We all know that major changes in a country’s policy necessarily affect the industrial sector. In this case, much more, since President Donald Trump promised during his campaign (and is already taking actions on this matter) to make structural changes in the US industry. Regardless of your position, it is very important to be aware of what could happen, to make preventive decisions regarding your supply chain and your logistics in general, which could save you thousands (or even millions) of dollars.
Some companies will benefit from the tighter regulations and Trump’s pledge to focus on job creation in the US, while others will be worse off by more protectionist trade measures. The automotive industry is one of the most affected because one of the economic challenges posed by Trump is to impose rates of between 35% and 45% for imported products from China and Mexico. This decision has a direct impact on organizations like Ford, Volkswagen, Audi, Toyota, Nissan, BMW or General Motors, since this group of large automotive companies has a common denominator in Mexico in terms of their economic growth.
This statement blew up all the alarms in the American automotive sector first, and then worldwide, as Mexico is the seventh automotive manufacturer in the world. Two years ago, this country produced more than 3.56 million vehicles and it is expected to exceed 5 million by the end of this decade. For this reason, all major automotive groups are or will be present in Mexico. Firms such as BMW, for example, are currently building their plants in Mexico, as they need an open trade. After all, these industries depend on imports and exports, and the US market is essential to them.
When it comes to Ford, Trump’s plans will make it harder to this great company, as well as to all the automakers of Detroit. Ford is at the forefront of the attacks launched by the new president. The case of BMW is no different since Trump has advised this company that if they intend to build a factory in Mexico and then sell cars in the United States, import charges will be very high. He repeatedly promised during his campaign a 30% charge penalty for Mexican-made cars that hit the US market. The president has said that he knows that the German automotive industry is important for his country, but he affirms that it is preferable for such companies to build their factories in the US.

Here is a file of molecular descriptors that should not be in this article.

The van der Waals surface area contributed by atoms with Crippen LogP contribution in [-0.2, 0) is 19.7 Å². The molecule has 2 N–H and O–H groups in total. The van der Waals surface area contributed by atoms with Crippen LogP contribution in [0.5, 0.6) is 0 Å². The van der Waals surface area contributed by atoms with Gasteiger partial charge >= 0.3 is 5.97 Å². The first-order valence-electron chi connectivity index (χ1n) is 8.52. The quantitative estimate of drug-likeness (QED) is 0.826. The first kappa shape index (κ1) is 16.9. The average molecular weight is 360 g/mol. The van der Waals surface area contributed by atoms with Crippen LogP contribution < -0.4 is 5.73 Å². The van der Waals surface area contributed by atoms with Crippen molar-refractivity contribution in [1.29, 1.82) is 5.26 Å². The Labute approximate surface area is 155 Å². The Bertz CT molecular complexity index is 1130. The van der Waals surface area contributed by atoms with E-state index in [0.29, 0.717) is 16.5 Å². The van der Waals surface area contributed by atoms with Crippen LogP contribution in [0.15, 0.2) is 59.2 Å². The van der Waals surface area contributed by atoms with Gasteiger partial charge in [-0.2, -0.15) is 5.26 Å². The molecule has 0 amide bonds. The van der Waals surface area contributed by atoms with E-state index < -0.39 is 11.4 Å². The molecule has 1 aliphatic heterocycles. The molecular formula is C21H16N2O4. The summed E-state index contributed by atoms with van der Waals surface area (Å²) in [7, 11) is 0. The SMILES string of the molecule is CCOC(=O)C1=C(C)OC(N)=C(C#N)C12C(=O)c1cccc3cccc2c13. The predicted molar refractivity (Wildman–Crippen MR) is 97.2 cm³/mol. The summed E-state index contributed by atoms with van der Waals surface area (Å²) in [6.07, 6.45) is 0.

Read also: 2017, supply chain and technology, by David Kiger
The investment community even sold US securities and instruments in bulk to put their funds in less susceptible investments to international events, such as precious metals and stable currencies. Shares of Japanese manufacturers, which also produce large parts of their units for the US market in Mexico fell more strongly than the Nikkei index, which has fallen by 5%. During the Election Day, the yen gained ground against the dollar for the first time in 4 years, and we can do expect a raise in the prices of auto parts from Japan.
What about other industries? Trump’s presidency could be good for the US corporate sector, as many companies will benefit from tighter regulations and his promises to concentrate job creation in the US. United State Steel, for example, never recovered from the financial crisis of 2008 and Trump may be its hope in an increasingly shrinking world market. According to the Department of Commerce, the producers are suffering from the liquidation of some types of steel, and they are about bankruptcy because of taxes on imports from many countries. Nevertheless, Trump has stated that he will do its utmost to protect the domestic production of the US. Peabody Energy, meanwhile, filed for bankruptcy in April last year, but its shares soared after Trump’s victory thanks to his opinion on climate change. His presidency will actually benefit US miners all over the globe.
Among the companies that have publicly expressed their disagreement with Trump’s vision of how to make America great again are Apple and Amazon. Among the Silicon Valley companies that Trump calls “problematic,” Apple is one of Trump’s main targets. The president has harshly criticized this big company for creating jobs in Asia instead of the US. If he imposes a 45% charge on Chinese imports, the price of iPhones, iPads and other products would simply skyrocket. And among the companies mentioned by Trump in its campaign, Amazon and its founder, Jeff Bezos, seem to occupy a preferred place in his list. The president has said that if Amazon were to pay taxes in the right proportion, its stocks would inevitably fall.
It is vital to be aware of what can happen in these early moments of the Trump administration. We’ll see what happens then.
Recommended: How a Trump presidency will affect 15 industries
* Featured Image courtesy of Matt A.J. at Flickr.com